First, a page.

+memory ranges) provides two primary functionalities:
+
+1) read/POLLIN protocol to notify a userland thread of the faults
+   happening
+
+2) various UFFDIO_* ioctls that can manage the virtual memory regions
+   registered in the userfaultfd that allows userland to efficiently
+   resolve the userfaults it receives via 1) or to manage the virtual
+   memory in the background
+
+The real advantage of userfaults if compared to regular virtual memory
+management of mremap/mprotect is that the userfaults in all their
+operations never involve heavyweight structures like vmas (in fact the
+userfaultfd runtime load never takes the mmap_sem for writing).
+
+Vmas are not suitable for page- (or hugepage) granular fault tracking
+when dealing with virtual address spaces that could span
+Terabytes. Too many vmas would be needed for that.
+
+The userfaultfd once opened by invoking the syscall, can also be
+passed using unix domain sockets to a manager process, so the same
+manager process could handle the userfaults of a multitude of
+different processes without them being aware about what is going on
+(well of course unless they later try to use the userfaultfd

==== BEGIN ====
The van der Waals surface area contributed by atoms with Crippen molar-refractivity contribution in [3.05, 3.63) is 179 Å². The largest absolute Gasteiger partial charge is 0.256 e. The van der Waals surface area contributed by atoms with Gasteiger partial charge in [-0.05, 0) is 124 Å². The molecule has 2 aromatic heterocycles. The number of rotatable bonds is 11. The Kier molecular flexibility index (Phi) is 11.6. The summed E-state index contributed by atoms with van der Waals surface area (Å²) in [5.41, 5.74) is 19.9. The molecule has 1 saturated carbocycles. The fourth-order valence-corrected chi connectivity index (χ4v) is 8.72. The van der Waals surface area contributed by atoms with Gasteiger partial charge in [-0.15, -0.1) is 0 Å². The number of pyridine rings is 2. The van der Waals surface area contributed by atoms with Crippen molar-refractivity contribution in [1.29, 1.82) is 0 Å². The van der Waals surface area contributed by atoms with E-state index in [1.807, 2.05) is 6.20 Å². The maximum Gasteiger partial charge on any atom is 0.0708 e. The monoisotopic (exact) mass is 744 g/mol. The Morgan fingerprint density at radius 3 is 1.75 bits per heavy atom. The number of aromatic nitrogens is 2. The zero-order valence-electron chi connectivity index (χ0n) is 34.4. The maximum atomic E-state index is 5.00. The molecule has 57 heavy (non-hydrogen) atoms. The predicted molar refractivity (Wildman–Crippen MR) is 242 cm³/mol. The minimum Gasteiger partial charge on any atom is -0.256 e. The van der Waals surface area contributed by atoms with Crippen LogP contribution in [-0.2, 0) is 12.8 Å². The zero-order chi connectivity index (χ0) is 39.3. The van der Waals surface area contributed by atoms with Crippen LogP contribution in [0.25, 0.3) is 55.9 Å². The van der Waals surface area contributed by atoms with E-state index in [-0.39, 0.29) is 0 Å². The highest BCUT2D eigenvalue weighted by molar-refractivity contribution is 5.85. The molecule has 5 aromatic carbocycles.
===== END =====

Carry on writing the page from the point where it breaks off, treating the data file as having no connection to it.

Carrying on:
+themselves on the same region the manager is already tracking, which
+is a corner case that would currently return -EBUSY).
+
+== API ==
+
+When first opened the userfaultfd must be enabled invoking the
+UFFDIO_API ioctl specifying a uffdio_api.api value set to UFFD_API (or
+a later API version) which will specify the read/POLLIN protocol
+userland intends to speak on the UFFD. The UFFDIO_API ioctl if
+successful (i.e. if the requested uffdio_api.api is spoken also by the
+running kernel), will return into uffdio_api.features and
+uffdio_api.ioctls two 64bit bitmasks of respectively the activated
+feature of the read(2) protocol and the generic ioctl available.
+
+Once the userfaultfd has been enabled the UFFDIO_REGISTER ioctl should
+be invoked (if present in the returned uffdio_api.ioctls bitmask) to
+register a memory range in the userfaultfd by setting the
+uffdio_register structure accordingly. The uffdio_register.mode
+bitmask will specify to the kernel which kind of faults to track for
+the range (UFFDIO_REGISTER_MODE_MISSING would track missing
+pages). The UFFDIO_REGISTER ioctl will return the
+uffdio_register.ioctls bitmask of ioctls that are suitable to resolve
+userfaults on the range registered. Not all ioctls will necessarily be
+supported for all memory types depending on the underlying virtual
+memory backend (anonymous memory vs tmpfs vs real filebacked
+mappings).
+
+Userland can use the uffdio_register.ioctls to manage the virtual
+address space in the background (to add or potentially also remove
+memory from the userfaultfd registered range). This means a userfault
+could be triggering just before userland maps in the background the
+user-faulted page.
+
+The primary ioctl to resolve userfaults is UFFDIO_COPY. That
+atomically copies a page into the userfault registered range and wakes
+up the blocked userfaults (unless uffdio_copy.mode &
+UFFDIO_COPY_MODE_DONTWAKE is set). Other ioctl works similarly to
+UFFDIO_COPY.
+
+== QEMU/KVM ==
+
+QEMU/KVM is using the userfaultfd syscall to implement postcopy live